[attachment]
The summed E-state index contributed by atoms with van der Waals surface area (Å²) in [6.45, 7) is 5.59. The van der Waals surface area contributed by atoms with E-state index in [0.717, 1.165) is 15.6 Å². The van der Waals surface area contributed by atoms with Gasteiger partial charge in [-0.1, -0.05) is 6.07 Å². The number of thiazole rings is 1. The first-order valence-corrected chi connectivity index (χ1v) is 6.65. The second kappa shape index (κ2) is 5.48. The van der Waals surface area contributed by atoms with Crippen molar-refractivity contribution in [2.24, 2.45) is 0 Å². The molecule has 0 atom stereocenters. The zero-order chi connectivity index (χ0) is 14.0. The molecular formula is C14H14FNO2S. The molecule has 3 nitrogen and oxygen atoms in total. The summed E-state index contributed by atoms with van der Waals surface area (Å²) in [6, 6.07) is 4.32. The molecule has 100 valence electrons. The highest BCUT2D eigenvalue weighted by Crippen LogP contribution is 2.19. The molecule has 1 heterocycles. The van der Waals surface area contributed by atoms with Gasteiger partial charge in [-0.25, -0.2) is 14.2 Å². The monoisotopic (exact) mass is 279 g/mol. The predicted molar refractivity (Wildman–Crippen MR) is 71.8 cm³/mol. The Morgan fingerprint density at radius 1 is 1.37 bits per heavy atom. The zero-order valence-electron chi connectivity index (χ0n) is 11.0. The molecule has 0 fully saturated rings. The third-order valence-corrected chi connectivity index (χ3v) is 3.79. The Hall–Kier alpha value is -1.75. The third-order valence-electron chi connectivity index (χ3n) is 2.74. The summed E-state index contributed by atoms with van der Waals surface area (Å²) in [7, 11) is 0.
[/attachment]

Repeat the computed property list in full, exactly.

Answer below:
The summed E-state index contributed by atoms with van der Waals surface area (Å²) in [6.45, 7) is 5.59. The van der Waals surface area contributed by atoms with E-state index in [0.717, 1.165) is 15.6 Å². The van der Waals surface area contributed by atoms with Gasteiger partial charge in [-0.1, -0.05) is 6.07 Å². The number of thiazole rings is 1. The first-order valence-corrected chi connectivity index (χ1v) is 6.65. The second kappa shape index (κ2) is 5.48. The van der Waals surface area contributed by atoms with Crippen molar-refractivity contribution in [2.24, 2.45) is 0 Å². The molecule has 0 atom stereocenters. The zero-order chi connectivity index (χ0) is 14.0. The molecular formula is C14H14FNO2S. The molecule has 3 nitrogen and oxygen atoms in total. The summed E-state index contributed by atoms with van der Waals surface area (Å²) in [6, 6.07) is 4.32. The molecule has 100 valence electrons. The highest BCUT2D eigenvalue weighted by Crippen LogP contribution is 2.19. The molecule has 1 heterocycles. The van der Waals surface area contributed by atoms with Gasteiger partial charge in [-0.25, -0.2) is 14.2 Å². The monoisotopic (exact) mass is 279 g/mol. The predicted molar refractivity (Wildman–Crippen MR) is 71.8 cm³/mol. The Morgan fingerprint density at radius 1 is 1.37 bits per heavy atom. The zero-order valence-electron chi connectivity index (χ0n) is 11.0. The molecule has 0 fully saturated rings. The third-order valence-corrected chi connectivity index (χ3v) is 3.79. The Hall–Kier alpha value is -1.75. The third-order valence-electron chi connectivity index (χ3n) is 2.74. The summed E-state index contributed by atoms with van der Waals surface area (Å²) in [7, 11) is 0.